So if I would have known then what I know now, instead of buying the 18-200 I would have bought the Tamron 17-50 f/2.8. Now that is a lens I would never have regretted putting my money on. So I too would advice you to buy the Tamron 17-50 and used Nikon 55-200 VR (or something faster) if you need the reach, and possibly used macro like Tamron 90mm for the close ups.
     
  13. since you yourself is not amazed by the 18-200mm, it wouldn't be wise to get it. like some above, i would suggest getting the tamron 17-50mm that you like. i have the non-motorized version and i like it. but i don't use it. i prefer the sigma 18-50mm on my D90. sometimes i use the tamron in my D60.
    it's best to get the tamron 17-50mm and complement that with the cheap but excellent 55-200mm VR. with these two lens(es) you're all set to have all the fun in the great adventure in photography.
     
  14. Hi Filippos,
    If you can get the Nikon 18-200mm f3.5-5.6 VR and your Nikon D90 for a good price, I would go with that combination. Nikon 18-200mm VR is an amazing lens. If you use this lens intelligently, you can get superb images. The Nikon 18-200mm gets disparaged on photo.net much more so than deserved in my opinion. I am puzzled by this because I can't believe there could be that many bad samples of this lens out there and I doubt there is anything special about my sample. Even if you just set your Nikon D90 to Auto and let your camera make all the decisions for you, the Nikon 18-200 will produce decent images. It's just an optical tool and I believe getting the most out of it is just a matter of knowing it's capabilities and taking advantage of them.
     
  15. Do you think that since I don’t have much experience my first steps should be with the D90 and the 18-200 or should I jump into deeper water ??​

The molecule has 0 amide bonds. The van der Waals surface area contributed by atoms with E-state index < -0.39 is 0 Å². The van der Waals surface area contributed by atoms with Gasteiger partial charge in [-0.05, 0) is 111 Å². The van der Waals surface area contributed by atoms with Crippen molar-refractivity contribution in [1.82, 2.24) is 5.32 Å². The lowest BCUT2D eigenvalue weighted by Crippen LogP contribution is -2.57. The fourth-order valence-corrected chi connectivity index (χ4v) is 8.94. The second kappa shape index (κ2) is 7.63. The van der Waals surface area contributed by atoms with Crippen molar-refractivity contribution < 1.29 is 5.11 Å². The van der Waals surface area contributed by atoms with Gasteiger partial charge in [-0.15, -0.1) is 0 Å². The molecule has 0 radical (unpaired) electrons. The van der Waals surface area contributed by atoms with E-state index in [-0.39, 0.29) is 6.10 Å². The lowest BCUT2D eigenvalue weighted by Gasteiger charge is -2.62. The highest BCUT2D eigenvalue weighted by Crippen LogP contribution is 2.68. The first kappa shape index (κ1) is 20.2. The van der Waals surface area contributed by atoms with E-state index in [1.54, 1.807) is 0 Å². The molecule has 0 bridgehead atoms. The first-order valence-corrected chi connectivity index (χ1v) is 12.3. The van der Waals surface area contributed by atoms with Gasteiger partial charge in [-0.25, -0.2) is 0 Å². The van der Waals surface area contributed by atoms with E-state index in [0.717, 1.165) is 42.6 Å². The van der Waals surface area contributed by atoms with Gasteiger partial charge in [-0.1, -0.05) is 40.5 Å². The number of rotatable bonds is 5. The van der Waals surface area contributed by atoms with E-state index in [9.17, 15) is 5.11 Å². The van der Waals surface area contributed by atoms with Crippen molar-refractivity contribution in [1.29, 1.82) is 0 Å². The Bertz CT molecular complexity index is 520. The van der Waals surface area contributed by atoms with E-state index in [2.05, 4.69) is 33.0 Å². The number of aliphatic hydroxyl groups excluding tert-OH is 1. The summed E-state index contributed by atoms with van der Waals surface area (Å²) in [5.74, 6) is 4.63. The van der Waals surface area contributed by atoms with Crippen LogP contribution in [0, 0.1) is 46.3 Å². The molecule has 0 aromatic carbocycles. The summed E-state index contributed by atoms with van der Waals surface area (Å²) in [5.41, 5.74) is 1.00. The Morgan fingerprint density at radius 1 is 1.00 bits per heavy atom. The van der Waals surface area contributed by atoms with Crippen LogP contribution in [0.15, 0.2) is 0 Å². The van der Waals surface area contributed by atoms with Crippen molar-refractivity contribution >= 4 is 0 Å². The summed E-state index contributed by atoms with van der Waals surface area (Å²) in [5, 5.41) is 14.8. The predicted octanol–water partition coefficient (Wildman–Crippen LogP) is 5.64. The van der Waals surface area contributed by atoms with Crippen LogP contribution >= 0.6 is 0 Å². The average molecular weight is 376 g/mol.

technically, you would be jumping into shallower waters, since you would gain the benefit of using a shallow depth of field with a constant 2.8 aperture.
    okay, here's the thing: the 18-200 is awfully convenient. it essentially turns a DSLR into a supercharged P&S superzoom with no shutter lag. it's great for travel and for times when you need both wide and telephoto shots, and don't want to change lenses. and it has VR, which helps with camera shake at longer focal lengths. it's not a sharp lens by default, but patient, careful shooters--like richard armstrong here on PN-- can coax good shots out of it.
    the 17-50 OTOH is a completely different lens. instead of a long 11x zoom, its a compact 3x zoom with a constant 2.8 aperture. it's sharp even wide open and very contrasty at all apertures. the 18-200 really needs to be at f/9 to obtain sufficient contrast and sharpness, which means it's not great in low-light situations, especially with moving targets. if you stop the tamron down it changes from a low-light/action/shallow DoF lens to a landscape lens, with decent corner performance (though not as good at the edges as the 16-85 VR or 17-55). i would classify the 18-200 as an enthusiast lens. the tamron is a semi-pro lens which is good enough for many pros. and having "only" a 3x zoom is deceptive, since the tamron covers the most useful focal length on a DX body, from wide-angle to portrait.